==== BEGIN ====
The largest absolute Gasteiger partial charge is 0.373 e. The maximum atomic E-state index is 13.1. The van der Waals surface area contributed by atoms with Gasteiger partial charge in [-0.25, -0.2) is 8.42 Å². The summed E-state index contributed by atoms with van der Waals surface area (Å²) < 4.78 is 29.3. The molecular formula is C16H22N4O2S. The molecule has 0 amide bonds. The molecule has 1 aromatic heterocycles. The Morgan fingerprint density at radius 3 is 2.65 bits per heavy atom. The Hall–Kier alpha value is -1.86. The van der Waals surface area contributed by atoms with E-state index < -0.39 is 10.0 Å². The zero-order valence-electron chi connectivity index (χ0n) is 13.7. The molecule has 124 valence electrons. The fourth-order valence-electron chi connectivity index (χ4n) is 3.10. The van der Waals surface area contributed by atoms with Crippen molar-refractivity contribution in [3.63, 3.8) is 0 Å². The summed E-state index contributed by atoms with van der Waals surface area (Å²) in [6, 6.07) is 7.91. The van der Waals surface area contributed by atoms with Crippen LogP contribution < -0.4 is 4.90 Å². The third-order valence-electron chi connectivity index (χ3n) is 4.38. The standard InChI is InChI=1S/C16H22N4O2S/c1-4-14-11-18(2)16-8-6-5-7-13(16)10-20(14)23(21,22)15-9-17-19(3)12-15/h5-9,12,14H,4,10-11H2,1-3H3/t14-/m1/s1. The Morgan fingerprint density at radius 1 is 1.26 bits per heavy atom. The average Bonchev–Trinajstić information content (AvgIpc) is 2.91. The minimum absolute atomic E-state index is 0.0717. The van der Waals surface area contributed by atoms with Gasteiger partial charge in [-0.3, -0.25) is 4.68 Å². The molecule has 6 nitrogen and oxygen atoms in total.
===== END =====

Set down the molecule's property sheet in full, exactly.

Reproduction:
The largest absolute Gasteiger partial charge is 0.373 e. The maximum atomic E-state index is 13.1. The van der Waals surface area contributed by atoms with Gasteiger partial charge in [-0.25, -0.2) is 8.42 Å². The summed E-state index contributed by atoms with van der Waals surface area (Å²) < 4.78 is 29.3. The molecular formula is C16H22N4O2S. The molecule has 0 amide bonds. The molecule has 1 aromatic heterocycles. The Morgan fingerprint density at radius 3 is 2.65 bits per heavy atom. The Hall–Kier alpha value is -1.86. The van der Waals surface area contributed by atoms with E-state index < -0.39 is 10.0 Å². The zero-order valence-electron chi connectivity index (χ0n) is 13.7. The molecule has 124 valence electrons. The fourth-order valence-electron chi connectivity index (χ4n) is 3.10. The van der Waals surface area contributed by atoms with Crippen molar-refractivity contribution in [3.63, 3.8) is 0 Å². The summed E-state index contributed by atoms with van der Waals surface area (Å²) in [6, 6.07) is 7.91. The van der Waals surface area contributed by atoms with Crippen LogP contribution < -0.4 is 4.90 Å². The third-order valence-electron chi connectivity index (χ3n) is 4.38. The standard InChI is InChI=1S/C16H22N4O2S/c1-4-14-11-18(2)16-8-6-5-7-13(16)10-20(14)23(21,22)15-9-17-19(3)12-15/h5-9,12,14H,4,10-11H2,1-3H3/t14-/m1/s1. The Morgan fingerprint density at radius 1 is 1.26 bits per heavy atom. The average Bonchev–Trinajstić information content (AvgIpc) is 2.91. The minimum absolute atomic E-state index is 0.0717. The van der Waals surface area contributed by atoms with Gasteiger partial charge in [-0.3, -0.25) is 4.68 Å². The molecule has 6 nitrogen and oxygen atoms in total.